How Do You Put the Fun in Funding?

Danielle Segal


The aims for a youth philanthropy board are great: learn about the grantmaking process, perform due diligence and grant funds appropriately, go through the process seriously and with intentionality, and take on responsibilities surrounding money that are historically reserved for a few, select adults in our community. Yes, the task is large and the weight of this responsibility is important for young people to understand, but this type of learning does not need to be dry, inactive or (dare I say it) boring! Here at the Jewish Teen Funders Network, we recognize that young people have the capacity to be changemakers and have the energy to make this process active and alive! So, whether your group is creating its mission statement, or going through piles of paperwork, here are some easy ways to ensure that your sessions are teen-friendly and energized:

  1. Opening ritual
    As we used to say at summer camp: “do it once and it’s tradition.” Create traditions for your group by having a repeated action or activity at the start of every session. This could be a game, or a sharing exercise, or something weird and unique. One group I know would set up a “top ten” topic at the start of each meeting and each participant would offer humorous items to the “top ten” list throughout the session. These little moments of community building foster a bond between the participants, can serve as an icebreaker, and create a known pattern that can be both comforting and enjoyable to the participants.
  2. Flex those theater muscles
    Role-playing is an excellent way for participants to experience a situation from someone else’s point of view, or to practice interactions before the real thing. Before a site visit, you can hand out different roles for your group to play out in improvised skits: the youth board group leader, the non-profit representative, the service-user, a difficult treasurer, etc. Going through these motions beforehand can help participants prepare, build confidence, and also observe each other in action. Those not involved in the improvisation scene can “freeze” the action, offer advice, or throw in “curve ball scenarios” as the skit progresses. You can even expand the game so that each character has to say certain lines during the skit (some can be relevant to the scene, some can just be silly!). Keeping it light-hearted, yet relevant, will make for an enjoyable and useful activity.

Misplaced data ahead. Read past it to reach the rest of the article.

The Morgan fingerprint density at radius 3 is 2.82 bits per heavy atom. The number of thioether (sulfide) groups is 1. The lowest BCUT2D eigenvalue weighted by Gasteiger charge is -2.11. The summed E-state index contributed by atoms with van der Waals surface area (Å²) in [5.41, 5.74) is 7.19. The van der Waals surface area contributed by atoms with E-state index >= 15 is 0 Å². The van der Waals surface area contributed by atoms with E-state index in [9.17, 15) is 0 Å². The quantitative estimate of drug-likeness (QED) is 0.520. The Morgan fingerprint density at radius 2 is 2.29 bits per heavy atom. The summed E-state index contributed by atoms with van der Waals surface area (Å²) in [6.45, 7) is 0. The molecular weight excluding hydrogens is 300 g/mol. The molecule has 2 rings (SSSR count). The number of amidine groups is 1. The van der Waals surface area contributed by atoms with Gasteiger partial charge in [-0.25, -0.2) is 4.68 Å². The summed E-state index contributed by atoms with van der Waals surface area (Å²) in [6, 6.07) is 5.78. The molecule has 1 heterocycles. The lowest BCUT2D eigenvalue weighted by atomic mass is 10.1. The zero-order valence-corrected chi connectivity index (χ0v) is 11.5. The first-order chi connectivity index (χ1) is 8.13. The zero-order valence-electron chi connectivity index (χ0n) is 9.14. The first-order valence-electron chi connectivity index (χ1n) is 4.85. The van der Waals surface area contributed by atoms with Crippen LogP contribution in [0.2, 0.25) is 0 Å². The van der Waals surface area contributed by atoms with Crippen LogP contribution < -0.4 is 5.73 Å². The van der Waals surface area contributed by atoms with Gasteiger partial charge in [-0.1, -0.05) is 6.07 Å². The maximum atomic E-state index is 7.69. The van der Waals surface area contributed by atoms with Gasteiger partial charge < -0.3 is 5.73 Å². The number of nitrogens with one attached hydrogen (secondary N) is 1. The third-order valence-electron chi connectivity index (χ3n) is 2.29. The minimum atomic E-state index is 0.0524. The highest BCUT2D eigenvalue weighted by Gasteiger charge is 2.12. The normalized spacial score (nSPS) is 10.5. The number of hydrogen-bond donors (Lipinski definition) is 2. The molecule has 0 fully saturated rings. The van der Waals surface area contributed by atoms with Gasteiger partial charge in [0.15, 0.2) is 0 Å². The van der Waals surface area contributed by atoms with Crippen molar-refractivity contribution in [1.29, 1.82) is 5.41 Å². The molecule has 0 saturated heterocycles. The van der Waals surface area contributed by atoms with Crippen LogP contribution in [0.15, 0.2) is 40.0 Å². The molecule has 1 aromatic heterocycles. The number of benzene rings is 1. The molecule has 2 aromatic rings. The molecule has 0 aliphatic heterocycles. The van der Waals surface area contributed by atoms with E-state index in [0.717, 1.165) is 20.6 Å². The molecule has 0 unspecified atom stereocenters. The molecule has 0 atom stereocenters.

3. Change it up
    As a species, humans do not have a very long attention span! According to research, older children and adults only have up to 20 minutes of attention for a particular task. Has your group been sitting still for more than 20 minutes? Try incorporating movement into your session planning – maybe switching seats or locations around the room. Do your participants need a change of pace? Try breaking up activities with short, relevant ice-breaker games.
  4. Have a party
    Doing something that requires lots of reading and paperwork? Have you received a huge pile of grant proposals that just have to be read?  Turn it into a party! Decide how the proposals are to be read and divided amongst the group and then create a relaxed atmosphere for the participants to tackle it! Try playing music, or having different snacks at each table next to the proposals, maybe even lay out beanbags and cushions so the participants can relax into their reading. Sometimes there is a large job that just has to be completed so why not incorporate some smiles into the task!

Work with our youth philanthropy boards is hands-on and real. The money we donate, the communities we help, the friendships we foster, the impact we make – all real! Let’s inject some energy into all the elements that go into our philanthropy process and show all philanthropists of this world how to do it teen style!

Picture of About Danielle Segal

About Danielle Segal

Danielle is the Program Manager for the Jewish Teen Funders Network, an organization that creates, connects, and supports Jewish teen philanthropic programs. Danielle, originally from London UK, has lived in New York for 6 years and has worked in both formal and experiential Jewish education for over a decade.